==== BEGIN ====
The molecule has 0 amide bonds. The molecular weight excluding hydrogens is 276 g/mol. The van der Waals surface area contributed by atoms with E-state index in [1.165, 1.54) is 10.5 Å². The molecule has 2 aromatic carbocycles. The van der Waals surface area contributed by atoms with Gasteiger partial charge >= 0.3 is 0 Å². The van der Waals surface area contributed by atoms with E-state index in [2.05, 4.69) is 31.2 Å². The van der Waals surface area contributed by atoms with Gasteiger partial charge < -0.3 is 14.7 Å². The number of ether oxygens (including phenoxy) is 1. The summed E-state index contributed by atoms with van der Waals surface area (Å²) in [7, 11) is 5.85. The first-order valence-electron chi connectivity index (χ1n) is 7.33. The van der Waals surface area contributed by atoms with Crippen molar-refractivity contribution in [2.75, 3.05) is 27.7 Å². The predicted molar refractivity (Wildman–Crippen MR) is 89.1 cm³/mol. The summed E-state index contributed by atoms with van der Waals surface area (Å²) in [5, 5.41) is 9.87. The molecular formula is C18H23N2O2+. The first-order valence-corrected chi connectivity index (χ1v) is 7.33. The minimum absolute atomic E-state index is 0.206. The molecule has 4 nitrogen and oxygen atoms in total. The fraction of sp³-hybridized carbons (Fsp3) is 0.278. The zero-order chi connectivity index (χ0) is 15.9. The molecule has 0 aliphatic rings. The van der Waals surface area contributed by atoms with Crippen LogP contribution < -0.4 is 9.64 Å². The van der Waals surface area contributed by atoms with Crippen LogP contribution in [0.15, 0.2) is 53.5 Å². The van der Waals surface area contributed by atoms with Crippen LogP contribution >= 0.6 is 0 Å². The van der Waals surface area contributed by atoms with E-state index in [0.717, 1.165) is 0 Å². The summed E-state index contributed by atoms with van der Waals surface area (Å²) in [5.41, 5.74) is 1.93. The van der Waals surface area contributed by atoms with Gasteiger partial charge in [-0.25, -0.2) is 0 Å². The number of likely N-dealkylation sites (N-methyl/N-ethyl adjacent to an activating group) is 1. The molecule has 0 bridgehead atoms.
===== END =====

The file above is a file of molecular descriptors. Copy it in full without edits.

The molecule has 0 amide bonds. The molecular weight excluding hydrogens is 276 g/mol. The van der Waals surface area contributed by atoms with E-state index in [1.165, 1.54) is 10.5 Å². The molecule has 2 aromatic carbocycles. The van der Waals surface area contributed by atoms with Gasteiger partial charge >= 0.3 is 0 Å². The van der Waals surface area contributed by atoms with E-state index in [2.05, 4.69) is 31.2 Å². The van der Waals surface area contributed by atoms with Gasteiger partial charge < -0.3 is 14.7 Å². The number of ether oxygens (including phenoxy) is 1. The summed E-state index contributed by atoms with van der Waals surface area (Å²) in [7, 11) is 5.85. The first-order valence-electron chi connectivity index (χ1n) is 7.33. The van der Waals surface area contributed by atoms with Crippen molar-refractivity contribution in [2.75, 3.05) is 27.7 Å². The predicted molar refractivity (Wildman–Crippen MR) is 89.1 cm³/mol. The summed E-state index contributed by atoms with van der Waals surface area (Å²) in [5, 5.41) is 9.87. The molecular formula is C18H23N2O2+. The first-order valence-corrected chi connectivity index (χ1v) is 7.33. The minimum absolute atomic E-state index is 0.206. The molecule has 4 nitrogen and oxygen atoms in total. The fraction of sp³-hybridized carbons (Fsp3) is 0.278. The zero-order chi connectivity index (χ0) is 15.9. The molecule has 0 aliphatic rings. The van der Waals surface area contributed by atoms with Crippen LogP contribution < -0.4 is 9.64 Å². The van der Waals surface area contributed by atoms with Crippen LogP contribution in [0.15, 0.2) is 53.5 Å². The van der Waals surface area contributed by atoms with Crippen LogP contribution >= 0.6 is 0 Å². The van der Waals surface area contributed by atoms with E-state index in [0.717, 1.165) is 0 Å². The summed E-state index contributed by atoms with van der Waals surface area (Å²) in [5.41, 5.74) is 1.93. The van der Waals surface area contributed by atoms with Gasteiger partial charge in [-0.25, -0.2) is 0 Å². The number of likely N-dealkylation sites (N-methyl/N-ethyl adjacent to an activating group) is 1. The molecule has 0 bridgehead atoms.